Batman and Ra’s…
UPDATED 5/3/22: Bill Sienkiewicz turns 64 today. This piece first ran March 28, 2016, in connection with NEAL ADAMS MONTH. Adams died just last week, so this seemed like the perfect time to re-present this article. For more Adams coverage, click here. — Dan
February was NEAL ADAMS MONTH here at 13th Dimension, and we featured daily commentary by Adams on his variant-cover project for DC Comics. Each of his 27 variants is a twist on one of his famous covers from the past. He provided the pencils, and the inks and colors were handled by some of the biggest names in the business, like Frank Miller and Kevin Nowlan.
But comics being comics, sometimes issues are delayed, and so it was for JLA #8, which comes out 3/30. The variant cover is a takeoff on Batman #244 — and you can read what Adams said about it here.
One of the especially intriguing aspects of NEAL ADAMS MONTH, however, was hearing from the inkers, in this case, Bill Sienkiewicz, who in a poignant coincidence is the last collaborator to appear in our coverage. (To check out what about a dozen other guest stars, like Dave Gibbons and Walt Simonson had to say, click here.)
For Sienkiewicz, working on NEAL ADAMS MONTH is kind of full circle. Early in his career, decades ago, he caught heat because his style was so similar to Adams’. But as great artists do, he forged his own direction and became a comics legend in his own right — influencing artists as Adams influenced him.
Sienkiewicz worked on two NEAL ADAMS MONTH covers — both of which were absolutely stunning and among the very best of the 27 produced.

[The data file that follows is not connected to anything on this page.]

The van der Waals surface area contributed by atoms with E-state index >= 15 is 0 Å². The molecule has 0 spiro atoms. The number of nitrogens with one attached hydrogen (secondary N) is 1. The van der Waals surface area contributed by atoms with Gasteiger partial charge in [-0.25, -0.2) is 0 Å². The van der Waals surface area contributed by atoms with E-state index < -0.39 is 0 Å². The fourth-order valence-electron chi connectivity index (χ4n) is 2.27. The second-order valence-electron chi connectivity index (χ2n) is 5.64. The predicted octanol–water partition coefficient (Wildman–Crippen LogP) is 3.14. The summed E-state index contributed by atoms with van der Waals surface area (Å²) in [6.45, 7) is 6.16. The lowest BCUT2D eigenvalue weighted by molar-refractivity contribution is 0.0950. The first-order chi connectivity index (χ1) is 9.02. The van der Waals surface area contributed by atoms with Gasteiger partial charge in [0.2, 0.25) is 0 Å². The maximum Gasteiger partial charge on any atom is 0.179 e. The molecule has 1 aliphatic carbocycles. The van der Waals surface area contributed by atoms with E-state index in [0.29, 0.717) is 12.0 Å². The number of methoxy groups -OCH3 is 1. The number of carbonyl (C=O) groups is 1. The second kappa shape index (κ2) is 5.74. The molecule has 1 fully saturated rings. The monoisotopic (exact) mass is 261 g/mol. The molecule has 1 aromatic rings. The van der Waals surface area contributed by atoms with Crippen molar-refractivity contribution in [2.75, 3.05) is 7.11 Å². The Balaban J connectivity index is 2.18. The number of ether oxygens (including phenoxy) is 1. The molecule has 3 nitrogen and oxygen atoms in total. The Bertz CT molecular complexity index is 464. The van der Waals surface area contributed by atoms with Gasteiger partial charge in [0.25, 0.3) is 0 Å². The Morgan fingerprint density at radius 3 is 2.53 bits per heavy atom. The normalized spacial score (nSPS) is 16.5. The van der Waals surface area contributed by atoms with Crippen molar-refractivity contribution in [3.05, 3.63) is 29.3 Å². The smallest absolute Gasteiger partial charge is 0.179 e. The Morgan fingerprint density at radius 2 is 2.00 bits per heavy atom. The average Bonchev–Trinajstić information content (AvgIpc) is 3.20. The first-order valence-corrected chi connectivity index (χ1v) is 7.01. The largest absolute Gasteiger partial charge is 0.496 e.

One of the originals, as it happens, is his favorite Adams cover.
“My favorite Neal cover (a near-impossible choice) is the one I was fortunate enough to ink as a variant tribute: Batman #244,” he said. “Batman lying shirtless on his back under the desert sun, Ra’s al Ghul standing triumphantly over his apparently lifeless body. The power, hyper-realistic execution, and sheer devastating poignancy of the cover, made it absolutely impossible to resist grabbing off the stands.
When asked how he melded his style with Adams’ when inking the covers, he joked:
“Having zero experience whatsoever with Neal’s style or influence, I opted to just wing the heck out of it. I hope Neal approves of my efforts.
“Seriously, though my style and Neal’s have grown and changed over the years, it was a special kind of joy to be able to revisit the stylings of my biggest influence, and greatest artistic inspiration in the medium growing up.
“This series of covers obviously proves I’m hardly alone in that feeling.”
For the full NEAL ADAMS MONTH INDEX of stories — including commentary by guest inkers like P. Craig Russell and Tom Palmer — click here.